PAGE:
Minsk peace talks
Political leaders from Belarus, Russia, Ukraine, Germany and France spoke in MinskReuters

The international community must not lower its guard and should keep "everyone's feet to the fire" after a fresh ceasefire deal in Ukraine, the UK deputy prime minister advised.

Nick Clegg welcome the deal after Russian President Vladimir Putin announced a ceasefire would take effect from midnight on 15 February.

The agreement comes after almost 16 hours of talks in Minsk between the leaders of Ukraine, Russia, France and Germany.

But the Liberal Democrat leader urged Western leaders to take a cautious approach after Putin's announcement, warning that "we have been here before".

"Any agreement, any statement from those leaders... that they are going to enter into a ceasefire is, of course, welcome," he told LBC Radio.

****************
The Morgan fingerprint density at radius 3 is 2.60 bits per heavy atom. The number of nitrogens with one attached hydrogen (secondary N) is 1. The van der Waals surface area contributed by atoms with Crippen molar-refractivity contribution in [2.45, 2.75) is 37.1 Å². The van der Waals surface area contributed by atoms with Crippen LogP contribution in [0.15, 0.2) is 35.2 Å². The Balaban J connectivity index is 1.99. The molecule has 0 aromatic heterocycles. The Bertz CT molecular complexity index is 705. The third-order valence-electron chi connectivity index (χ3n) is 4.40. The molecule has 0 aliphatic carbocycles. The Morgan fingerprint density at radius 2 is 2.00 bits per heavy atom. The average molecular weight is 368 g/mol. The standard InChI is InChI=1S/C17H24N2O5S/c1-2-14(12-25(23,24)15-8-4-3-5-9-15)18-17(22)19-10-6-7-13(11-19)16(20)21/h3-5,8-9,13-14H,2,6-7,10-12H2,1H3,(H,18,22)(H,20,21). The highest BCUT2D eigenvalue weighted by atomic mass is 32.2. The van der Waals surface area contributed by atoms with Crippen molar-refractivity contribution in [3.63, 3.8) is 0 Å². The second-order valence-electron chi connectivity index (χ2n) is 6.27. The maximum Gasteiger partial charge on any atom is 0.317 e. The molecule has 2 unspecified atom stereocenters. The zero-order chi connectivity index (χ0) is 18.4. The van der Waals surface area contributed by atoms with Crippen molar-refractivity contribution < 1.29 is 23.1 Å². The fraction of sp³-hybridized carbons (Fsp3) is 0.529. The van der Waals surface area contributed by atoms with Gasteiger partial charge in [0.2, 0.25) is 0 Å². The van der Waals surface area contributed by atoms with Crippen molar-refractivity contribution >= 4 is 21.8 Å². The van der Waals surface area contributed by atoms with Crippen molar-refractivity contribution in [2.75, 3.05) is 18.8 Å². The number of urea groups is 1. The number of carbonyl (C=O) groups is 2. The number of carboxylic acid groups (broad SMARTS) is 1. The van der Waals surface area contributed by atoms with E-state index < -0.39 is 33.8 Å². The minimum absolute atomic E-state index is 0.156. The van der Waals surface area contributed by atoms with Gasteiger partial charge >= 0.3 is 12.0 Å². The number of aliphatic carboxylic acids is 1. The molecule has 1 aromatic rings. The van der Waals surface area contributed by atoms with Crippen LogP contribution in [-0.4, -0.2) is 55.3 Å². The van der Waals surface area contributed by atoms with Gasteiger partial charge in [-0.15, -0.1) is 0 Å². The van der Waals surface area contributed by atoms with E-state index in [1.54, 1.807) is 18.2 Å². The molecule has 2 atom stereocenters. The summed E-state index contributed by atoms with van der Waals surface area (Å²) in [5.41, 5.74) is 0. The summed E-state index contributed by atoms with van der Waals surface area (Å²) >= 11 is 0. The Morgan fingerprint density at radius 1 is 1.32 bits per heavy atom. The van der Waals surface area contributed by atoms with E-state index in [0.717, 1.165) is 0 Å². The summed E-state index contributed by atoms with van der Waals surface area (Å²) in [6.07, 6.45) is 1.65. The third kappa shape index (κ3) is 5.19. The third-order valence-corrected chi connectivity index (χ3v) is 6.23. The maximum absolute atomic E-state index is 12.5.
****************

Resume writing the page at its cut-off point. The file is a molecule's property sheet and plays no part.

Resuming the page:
"All I would say is that we have been here before. It is incredibly important that we keep everyone's feet to the fire, we don't lower our guard."

The conflict in Ukraine between pro-Russian separatists and Kiev forces has killed at least 5,300 people so far.

A key point in the talks was who controlled the 400km stretch of Russia's border with rebel-controlled Ukraine.

The parties have reportedly not been able to reach an agreement on this demarcation line.

Separatist have gained ground in recent weeks, pushing government troops back from positions agreed in a September ceasefire deal.

Alexander Zakharchenko and Igor Plotnitsky, separatist leaders, had joined the contact group, which includes representatives from Ukraine, Russia and the Organization for Security and Co-operation in Europe (OSCE), but critics argued they were directly controlled by the Kremlin.

The Ukraine and the West have accused Putin of aiding the rebels with troops and weapons, but this has always been denied by the Kremlin.